Glycemic load could be the key factor for maintaining a healthy diet for people with diabetes. It takes into account glycemic index of the food along with its carbohydrate content.
If you are diabetic, one of the ways to control the blood sugar levels in addition to medication and exercise is correctly dealing with the type of food that you can eat.
Certain foods like potato are high in glycemic load where as beans have low glycemic loads.
When a person is diabetic, either their pancreas does not produce insulin (Type 1) or there is not enough insulin, or the insulin is not able to do its job efficiently (Type II).
The job of insulin is to tell the body’s cells to absorb glucose (sugar) from the blood. When insulin is not able to do its job, it leads to very high blood sugar levels (hyperglycemia) which can over a period lead to several complications.
Use a clear shot of the ingredients for this recipe, prepped, and labeled if necessary. Insert the ingredients into the list below, omitting quantities.
Glycemic Index was first reported by David J. A. Jenkin and coworkers at University of Toronto and first published in 1981 in American Journal of Clinical Nutrition.
Glycemic index (GI) is a value of carbohydrate-containing foods. It is based on how quickly and how high those foods cause increases in blood glucose levels.
The glycemic index is thus a measure of how quickly our blood sugar levels can rise after eating certain food.
If you are diabetic, eating certain foods can cause immediate rise the blood sugars fast, and thus the glycemic index can help to choose a combination of foods that will lead to a slow rise in blood sugar.
- Low – Foods that have value of 55 or low. These are mainly foods that are high in protein, fiber and moderate to low amount of carbohydrates.
- Medium – Foods with value between 56 – 69
- High - Foods with value higher than 70. These are mainly food high in carbohydrates and sugar.
Food that does not contain carbohydrates such as meat and poultry do not have a GI value.
Determination of GI value or food.
10 healthy non-diabetic subjects are given food containing 50 grams of carbohydrates followed by measuring their blood glucose levels for the next two hours.
Then the same 10 clinical subjects are fed a sugar glucose food and again have their blood glucose measured for 2 hours.
The glucose level for the test food sample (fruits and vegetables) is first determined. Next the glucose level of the reference food sample (glucose). GI is the glucose level of test food sample dived by that of reference food.
The GI value of a food is the average value of all the people who were part of the study group.
Problem with GI Index
One of the problems with only looking at GI is that it does not consider the amount of food that you consume.
And therefore, is not an accurate measure of what we eat and how quickly the blood sugar can rise.
The better way is to look at Glycemic Load (GL) which takes into account both GI and amount of food that is consumed.
The concept of Glycemic load (GL) was introduced by Salmeron and coworkers at Harvard University in 1997.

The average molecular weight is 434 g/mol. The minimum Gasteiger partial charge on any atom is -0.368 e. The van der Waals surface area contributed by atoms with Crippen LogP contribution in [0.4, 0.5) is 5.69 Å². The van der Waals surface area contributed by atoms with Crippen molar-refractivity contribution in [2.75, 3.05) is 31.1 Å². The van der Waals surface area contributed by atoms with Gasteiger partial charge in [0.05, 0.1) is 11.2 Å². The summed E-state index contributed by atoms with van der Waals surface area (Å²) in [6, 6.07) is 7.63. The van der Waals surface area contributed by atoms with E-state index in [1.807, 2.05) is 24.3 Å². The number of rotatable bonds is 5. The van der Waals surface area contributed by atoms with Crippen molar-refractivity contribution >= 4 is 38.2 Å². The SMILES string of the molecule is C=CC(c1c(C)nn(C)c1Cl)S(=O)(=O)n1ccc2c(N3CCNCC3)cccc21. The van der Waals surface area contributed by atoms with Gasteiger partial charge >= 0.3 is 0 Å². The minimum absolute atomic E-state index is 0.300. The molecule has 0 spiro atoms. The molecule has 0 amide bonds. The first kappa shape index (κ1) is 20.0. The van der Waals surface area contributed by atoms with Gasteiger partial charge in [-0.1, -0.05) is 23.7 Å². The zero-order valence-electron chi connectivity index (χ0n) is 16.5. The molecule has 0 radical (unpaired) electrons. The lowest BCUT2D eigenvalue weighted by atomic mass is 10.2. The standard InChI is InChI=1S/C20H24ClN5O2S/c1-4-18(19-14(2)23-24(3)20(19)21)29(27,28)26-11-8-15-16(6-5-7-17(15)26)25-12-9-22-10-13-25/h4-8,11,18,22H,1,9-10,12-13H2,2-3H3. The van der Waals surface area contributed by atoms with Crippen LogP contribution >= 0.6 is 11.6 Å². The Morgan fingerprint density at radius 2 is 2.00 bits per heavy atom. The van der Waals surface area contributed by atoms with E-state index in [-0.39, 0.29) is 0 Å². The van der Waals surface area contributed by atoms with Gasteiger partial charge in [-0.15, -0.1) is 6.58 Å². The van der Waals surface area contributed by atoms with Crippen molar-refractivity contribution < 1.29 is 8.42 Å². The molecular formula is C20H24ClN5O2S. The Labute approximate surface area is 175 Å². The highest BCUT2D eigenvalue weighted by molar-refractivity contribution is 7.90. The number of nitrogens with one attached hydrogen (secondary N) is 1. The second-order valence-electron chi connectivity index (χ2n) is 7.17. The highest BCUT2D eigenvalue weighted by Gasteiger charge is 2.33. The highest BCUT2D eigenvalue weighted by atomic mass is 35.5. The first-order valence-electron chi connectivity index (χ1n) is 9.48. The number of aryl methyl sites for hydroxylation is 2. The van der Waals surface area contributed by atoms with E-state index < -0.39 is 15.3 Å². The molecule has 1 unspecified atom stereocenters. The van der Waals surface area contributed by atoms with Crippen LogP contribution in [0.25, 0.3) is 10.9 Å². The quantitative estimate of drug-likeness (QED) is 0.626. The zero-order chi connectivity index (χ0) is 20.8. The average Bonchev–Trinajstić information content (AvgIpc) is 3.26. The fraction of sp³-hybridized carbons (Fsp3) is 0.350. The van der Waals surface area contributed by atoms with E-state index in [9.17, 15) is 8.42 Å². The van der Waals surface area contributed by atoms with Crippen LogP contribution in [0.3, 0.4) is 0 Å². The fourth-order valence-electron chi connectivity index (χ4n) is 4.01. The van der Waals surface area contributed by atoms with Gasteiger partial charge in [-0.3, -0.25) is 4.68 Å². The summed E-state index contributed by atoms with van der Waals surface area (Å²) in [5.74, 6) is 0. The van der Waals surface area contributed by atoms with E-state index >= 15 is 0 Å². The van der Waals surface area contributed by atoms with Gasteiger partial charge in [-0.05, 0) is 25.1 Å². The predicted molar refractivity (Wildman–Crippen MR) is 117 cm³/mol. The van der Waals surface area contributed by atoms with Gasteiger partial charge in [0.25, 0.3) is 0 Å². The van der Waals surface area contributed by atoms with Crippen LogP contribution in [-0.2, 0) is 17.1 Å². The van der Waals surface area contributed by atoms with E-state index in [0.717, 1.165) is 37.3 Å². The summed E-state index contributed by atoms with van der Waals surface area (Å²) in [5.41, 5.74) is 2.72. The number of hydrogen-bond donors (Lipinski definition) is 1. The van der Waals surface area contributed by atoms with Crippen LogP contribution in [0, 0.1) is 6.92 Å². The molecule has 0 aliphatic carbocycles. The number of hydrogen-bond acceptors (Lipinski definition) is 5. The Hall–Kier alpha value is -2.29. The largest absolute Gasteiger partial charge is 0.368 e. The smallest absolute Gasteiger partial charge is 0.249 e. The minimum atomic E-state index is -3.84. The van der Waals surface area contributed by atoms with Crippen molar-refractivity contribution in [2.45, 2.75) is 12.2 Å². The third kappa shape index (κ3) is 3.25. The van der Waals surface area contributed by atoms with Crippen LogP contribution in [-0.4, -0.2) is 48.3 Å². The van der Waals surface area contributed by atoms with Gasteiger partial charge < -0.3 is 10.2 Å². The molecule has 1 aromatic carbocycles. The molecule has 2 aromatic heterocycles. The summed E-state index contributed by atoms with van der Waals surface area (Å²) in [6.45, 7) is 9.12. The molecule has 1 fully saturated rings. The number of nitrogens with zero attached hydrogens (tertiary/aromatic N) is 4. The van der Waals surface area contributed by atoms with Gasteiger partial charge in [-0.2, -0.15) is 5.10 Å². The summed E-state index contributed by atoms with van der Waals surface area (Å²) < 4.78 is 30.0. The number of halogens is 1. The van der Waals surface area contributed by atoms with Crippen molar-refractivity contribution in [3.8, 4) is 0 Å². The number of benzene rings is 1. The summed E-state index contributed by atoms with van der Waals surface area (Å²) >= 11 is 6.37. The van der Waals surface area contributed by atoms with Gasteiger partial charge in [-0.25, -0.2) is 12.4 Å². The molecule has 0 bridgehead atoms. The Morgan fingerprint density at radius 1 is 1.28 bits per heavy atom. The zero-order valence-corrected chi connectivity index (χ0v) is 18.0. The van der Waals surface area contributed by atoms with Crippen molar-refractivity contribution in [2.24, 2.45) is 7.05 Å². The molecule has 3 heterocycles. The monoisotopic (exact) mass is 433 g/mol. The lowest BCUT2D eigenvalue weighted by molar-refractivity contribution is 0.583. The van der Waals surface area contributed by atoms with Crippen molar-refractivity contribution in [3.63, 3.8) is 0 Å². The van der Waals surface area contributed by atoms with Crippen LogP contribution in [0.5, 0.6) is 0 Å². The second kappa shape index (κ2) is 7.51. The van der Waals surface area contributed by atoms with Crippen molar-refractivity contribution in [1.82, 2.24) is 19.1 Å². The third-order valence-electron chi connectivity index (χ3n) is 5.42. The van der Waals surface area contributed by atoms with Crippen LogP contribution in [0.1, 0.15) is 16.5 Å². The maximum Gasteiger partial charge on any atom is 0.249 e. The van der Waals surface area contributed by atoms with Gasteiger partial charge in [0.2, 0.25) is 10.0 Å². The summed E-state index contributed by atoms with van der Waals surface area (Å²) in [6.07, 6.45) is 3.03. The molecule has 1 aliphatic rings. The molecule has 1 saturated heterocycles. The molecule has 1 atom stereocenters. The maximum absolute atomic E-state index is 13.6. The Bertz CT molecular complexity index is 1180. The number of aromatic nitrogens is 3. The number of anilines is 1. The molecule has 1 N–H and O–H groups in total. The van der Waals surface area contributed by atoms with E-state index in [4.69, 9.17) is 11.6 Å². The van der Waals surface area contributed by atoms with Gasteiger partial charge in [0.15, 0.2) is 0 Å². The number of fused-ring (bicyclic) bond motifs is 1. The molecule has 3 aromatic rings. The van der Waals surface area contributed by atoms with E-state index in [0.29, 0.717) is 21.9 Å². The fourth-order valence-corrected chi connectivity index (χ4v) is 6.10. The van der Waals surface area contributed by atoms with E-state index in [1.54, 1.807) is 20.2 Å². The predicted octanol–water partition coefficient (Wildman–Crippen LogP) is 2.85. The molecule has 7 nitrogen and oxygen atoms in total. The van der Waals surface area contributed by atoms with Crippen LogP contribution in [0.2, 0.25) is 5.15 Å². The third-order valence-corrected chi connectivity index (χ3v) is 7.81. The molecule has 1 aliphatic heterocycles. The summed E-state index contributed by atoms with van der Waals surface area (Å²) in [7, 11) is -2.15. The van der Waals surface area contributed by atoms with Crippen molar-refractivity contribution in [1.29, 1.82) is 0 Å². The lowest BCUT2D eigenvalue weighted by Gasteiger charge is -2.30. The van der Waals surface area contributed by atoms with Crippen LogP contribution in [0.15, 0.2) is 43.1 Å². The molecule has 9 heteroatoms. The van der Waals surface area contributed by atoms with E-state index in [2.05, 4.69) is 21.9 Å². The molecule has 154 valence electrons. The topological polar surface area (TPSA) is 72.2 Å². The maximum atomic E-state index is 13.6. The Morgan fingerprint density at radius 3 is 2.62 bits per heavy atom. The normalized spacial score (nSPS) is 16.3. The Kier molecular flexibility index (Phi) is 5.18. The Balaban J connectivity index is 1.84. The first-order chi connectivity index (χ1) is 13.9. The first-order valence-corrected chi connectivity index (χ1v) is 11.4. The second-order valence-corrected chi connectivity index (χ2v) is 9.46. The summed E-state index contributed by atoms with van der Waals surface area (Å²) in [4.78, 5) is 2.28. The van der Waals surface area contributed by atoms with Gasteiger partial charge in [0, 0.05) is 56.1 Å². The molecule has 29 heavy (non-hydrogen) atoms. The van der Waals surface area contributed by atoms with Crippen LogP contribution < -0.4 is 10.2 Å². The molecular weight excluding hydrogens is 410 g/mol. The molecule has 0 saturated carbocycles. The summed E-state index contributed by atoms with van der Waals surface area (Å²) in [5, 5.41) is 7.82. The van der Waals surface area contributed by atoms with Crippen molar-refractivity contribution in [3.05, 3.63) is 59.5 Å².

Glycemic load is a number based on the amount of carbohydrate in a portion of food along with its GI value to determine how quickly a food can raise blood glucose levels.
Watermelon, for example, has a high glycemic index of 72. But 100 g of watermelon has only 8 g of carbohydrate.
Glycemic Load = (GI x Carbohydrate amount) / 100
So, for 100 g of Watermelon, GL = (72 x 8) / 100 = 5.76 which is a low number.
Why Glycemic Load is important in a diabetic diet?
So, if we know the GI value of a food and its carbohydrate amount, then we can choose a combination of foods that is tasty and nutritious and that can give us a low Glycemic Load.
For choosing what we like to eat, taste is king. No matter how good a certain food is without a god taste we are highly unlikely to eat it regularly
1. Low Glycemic Load – A value of less than 10 is considered low.
2. High Glycemic Load – A value greater than 20 is considered high.
Do you want to read more about Glycemic load check here.
The importance of Fiber
Carbohydrates are of three types – Sugars, Starches and fiber. Sugars and starches are converted into glucose and gives the body the energy to function.
Fiber is not digested by the body and passes through the body undigested and help to regulate the body’s use of sugar.
A well-balanced diet
For choosing what we like to eat, taste is king. No matter how good a certain food is without a god taste we are highly unlikely to eat it regularly. We can look at a combination of foods that can give a good amount of fiber and a low glycemic load and good taste.
Eating more salads, fruits and less of processed food can turn out to be healthy way.
For less glycemic load salad recipes
This is not a medical advice, this is just information for educational purposes only, and does not substitute professional medical advice or consultations with healthcare professionals. Contact your health care providers or Nutritionist to adjust the diet according to their advice.13
This is Swathi ( Dr. Ambujom Saraswathy Ph.D) from Zesty South Indian Kitchen who loves to explore cuisines from all over the world. Whenever possible I try to to give an Indian touch to several of the world cuisine, and has weakness for freshly baked bread. All the recipes you see here are created by me and approved after taste-test by my family.